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Optimization as an analysis tool for human complex decision making

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Document pages: 24 pages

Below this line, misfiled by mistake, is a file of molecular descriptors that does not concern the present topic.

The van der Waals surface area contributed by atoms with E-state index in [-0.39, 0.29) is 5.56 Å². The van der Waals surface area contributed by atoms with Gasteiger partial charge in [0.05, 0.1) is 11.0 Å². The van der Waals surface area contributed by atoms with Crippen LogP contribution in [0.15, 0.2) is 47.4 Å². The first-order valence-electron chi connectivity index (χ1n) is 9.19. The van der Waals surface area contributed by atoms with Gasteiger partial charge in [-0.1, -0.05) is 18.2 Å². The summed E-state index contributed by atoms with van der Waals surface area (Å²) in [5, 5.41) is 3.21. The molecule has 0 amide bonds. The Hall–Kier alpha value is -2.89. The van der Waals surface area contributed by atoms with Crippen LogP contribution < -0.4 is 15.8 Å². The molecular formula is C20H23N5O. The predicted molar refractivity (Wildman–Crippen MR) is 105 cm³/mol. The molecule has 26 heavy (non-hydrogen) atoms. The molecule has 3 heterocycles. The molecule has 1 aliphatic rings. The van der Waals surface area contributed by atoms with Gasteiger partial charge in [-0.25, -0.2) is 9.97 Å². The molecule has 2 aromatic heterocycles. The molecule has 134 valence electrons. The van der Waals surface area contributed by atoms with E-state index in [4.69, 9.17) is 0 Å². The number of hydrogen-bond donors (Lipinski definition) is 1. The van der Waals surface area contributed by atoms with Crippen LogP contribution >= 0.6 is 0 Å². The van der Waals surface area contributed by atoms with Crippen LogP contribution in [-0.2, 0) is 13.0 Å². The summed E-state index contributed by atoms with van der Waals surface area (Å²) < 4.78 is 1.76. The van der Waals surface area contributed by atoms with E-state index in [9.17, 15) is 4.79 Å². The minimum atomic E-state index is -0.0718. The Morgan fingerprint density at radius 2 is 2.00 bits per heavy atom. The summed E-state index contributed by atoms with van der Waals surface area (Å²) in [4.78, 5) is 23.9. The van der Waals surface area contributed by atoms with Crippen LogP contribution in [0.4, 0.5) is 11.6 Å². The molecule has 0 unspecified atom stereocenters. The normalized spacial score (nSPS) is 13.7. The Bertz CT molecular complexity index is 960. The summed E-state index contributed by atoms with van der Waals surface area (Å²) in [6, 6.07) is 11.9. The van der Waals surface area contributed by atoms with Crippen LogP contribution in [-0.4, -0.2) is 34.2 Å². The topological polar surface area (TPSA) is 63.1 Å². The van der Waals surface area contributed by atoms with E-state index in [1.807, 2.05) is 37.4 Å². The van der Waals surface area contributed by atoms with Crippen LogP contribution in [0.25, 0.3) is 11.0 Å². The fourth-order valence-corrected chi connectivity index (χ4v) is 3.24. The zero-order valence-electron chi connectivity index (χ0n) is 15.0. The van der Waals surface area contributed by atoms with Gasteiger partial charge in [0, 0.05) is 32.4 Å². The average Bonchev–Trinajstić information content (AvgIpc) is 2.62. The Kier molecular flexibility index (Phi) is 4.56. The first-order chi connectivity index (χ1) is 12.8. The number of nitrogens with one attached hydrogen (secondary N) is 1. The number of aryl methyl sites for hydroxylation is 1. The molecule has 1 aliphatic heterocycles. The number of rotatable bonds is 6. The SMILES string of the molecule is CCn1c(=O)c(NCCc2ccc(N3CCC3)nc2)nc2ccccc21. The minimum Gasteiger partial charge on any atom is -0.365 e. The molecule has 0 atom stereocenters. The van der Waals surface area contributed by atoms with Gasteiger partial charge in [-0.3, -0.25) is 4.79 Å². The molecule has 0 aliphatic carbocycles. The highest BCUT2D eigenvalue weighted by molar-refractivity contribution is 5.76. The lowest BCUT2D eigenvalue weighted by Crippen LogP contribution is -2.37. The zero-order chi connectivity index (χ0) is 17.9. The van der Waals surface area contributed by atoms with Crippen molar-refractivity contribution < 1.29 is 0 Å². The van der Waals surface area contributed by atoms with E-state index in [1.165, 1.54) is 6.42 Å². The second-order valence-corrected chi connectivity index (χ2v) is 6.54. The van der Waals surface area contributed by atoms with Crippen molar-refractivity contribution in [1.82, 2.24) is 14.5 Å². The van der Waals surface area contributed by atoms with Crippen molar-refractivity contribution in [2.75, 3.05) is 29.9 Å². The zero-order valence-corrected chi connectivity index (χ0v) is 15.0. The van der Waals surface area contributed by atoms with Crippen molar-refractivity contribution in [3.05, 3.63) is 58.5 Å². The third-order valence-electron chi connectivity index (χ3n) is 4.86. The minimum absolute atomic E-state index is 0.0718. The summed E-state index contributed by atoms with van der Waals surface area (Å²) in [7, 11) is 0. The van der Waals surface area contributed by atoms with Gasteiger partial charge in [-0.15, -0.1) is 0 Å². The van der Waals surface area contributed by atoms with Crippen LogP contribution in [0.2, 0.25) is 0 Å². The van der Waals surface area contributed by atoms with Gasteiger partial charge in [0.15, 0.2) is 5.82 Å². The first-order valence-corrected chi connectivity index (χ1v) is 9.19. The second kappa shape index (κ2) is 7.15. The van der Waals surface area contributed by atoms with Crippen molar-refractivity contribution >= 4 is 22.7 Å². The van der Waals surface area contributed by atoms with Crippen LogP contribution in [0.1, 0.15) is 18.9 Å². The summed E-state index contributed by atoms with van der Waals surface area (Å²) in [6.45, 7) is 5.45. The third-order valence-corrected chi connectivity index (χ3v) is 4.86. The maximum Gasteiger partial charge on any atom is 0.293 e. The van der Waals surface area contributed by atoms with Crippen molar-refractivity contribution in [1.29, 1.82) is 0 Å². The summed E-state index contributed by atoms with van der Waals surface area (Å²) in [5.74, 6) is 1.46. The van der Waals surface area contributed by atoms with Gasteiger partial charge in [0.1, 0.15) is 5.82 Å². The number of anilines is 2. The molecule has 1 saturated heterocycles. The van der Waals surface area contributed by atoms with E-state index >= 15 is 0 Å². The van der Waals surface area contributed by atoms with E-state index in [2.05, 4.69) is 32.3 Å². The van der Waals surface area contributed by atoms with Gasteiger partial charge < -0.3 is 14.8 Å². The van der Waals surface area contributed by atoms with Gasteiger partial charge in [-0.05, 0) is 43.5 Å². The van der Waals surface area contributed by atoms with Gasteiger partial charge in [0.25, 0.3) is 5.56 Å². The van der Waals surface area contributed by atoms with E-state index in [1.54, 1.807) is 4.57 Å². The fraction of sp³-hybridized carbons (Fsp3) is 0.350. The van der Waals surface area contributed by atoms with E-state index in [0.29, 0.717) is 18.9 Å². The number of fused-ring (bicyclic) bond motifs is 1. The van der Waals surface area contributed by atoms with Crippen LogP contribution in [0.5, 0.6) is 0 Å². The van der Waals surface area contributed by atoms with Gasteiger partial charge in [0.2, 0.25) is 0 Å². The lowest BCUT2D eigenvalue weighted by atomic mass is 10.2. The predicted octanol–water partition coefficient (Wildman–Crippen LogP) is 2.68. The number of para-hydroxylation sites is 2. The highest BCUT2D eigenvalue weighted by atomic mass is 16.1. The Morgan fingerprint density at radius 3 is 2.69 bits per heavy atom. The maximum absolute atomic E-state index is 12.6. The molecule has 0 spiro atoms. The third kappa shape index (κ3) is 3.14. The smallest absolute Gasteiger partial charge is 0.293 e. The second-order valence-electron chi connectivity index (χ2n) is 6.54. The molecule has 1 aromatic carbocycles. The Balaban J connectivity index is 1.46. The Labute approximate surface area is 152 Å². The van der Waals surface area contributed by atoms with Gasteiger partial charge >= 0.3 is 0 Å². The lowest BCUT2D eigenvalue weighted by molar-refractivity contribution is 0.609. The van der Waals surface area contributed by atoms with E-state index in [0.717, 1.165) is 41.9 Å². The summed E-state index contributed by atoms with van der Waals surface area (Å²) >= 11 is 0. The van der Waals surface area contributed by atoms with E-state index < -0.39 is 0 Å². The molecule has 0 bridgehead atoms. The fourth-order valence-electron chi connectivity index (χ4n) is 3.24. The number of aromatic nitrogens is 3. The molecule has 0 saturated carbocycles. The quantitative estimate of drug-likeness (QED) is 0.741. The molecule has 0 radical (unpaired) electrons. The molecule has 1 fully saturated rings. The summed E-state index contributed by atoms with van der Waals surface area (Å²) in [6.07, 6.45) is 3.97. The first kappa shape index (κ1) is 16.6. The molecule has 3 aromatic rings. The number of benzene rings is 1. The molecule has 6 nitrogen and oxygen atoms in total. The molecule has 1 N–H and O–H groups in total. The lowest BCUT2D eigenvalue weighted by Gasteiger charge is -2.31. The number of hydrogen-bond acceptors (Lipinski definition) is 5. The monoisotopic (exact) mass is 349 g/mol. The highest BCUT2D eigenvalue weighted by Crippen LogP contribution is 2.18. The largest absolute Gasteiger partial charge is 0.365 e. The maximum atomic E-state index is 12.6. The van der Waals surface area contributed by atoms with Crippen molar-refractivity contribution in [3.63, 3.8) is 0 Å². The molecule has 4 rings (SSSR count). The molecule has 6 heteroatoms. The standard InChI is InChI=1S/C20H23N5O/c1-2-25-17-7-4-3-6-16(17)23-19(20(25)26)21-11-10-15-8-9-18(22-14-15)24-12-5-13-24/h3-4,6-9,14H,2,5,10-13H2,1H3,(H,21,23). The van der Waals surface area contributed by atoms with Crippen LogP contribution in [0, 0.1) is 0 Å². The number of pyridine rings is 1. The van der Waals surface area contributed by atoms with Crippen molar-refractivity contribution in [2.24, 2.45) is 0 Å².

Abstract: We present a problem class of mixed-integer nonlinear programs (MINLPs) with nonconvex continuous relaxations which stem from economic test scenarios that are used in the analysis of human complex problem solving. In a round-based scenario participants hold an executive function. A posteriori a performance indicator is calculated and correlated to personal measures such as intelligence, working memory, or emotion regulation. Altogether, we investigate 2088 optimization problems that differ in size and initial conditions, based on real-world experimental data from 12 rounds of 174 participants. The goals are twofold. First, from the optimal solutions we gain additional insight into a complex system, which facilitates the analysis of a participant’s performance in the test. Second, we propose a methodology to automatize this process by providing a new criterion based on the solution of a series of optimization problems. By providing a mathematical optimization model and this methodology, we disprove the assumption that the “fruit fly of complex problem solving,” the Tailorshop scenario that has been used for dozens of published studies, is not mathematically accessible—although it turns out to be extremely challenging even for advanced state-of-the-art global optimization algorithms and we were not able to solve all instances to global optimality in reasonable time in this study. The publicly available computational tool Tobago [TOBAGO web site https: projects tobago] can be used to automatically generate problem instances of various complexity, contains interfaces to AMPL and GAMS, and is hence ideally suited as a testbed for different kinds of algorithms and solvers. Computational practice is reported with respect to the influence of integer variables, problem dimension, and local versus global optimization with different optimization codes.

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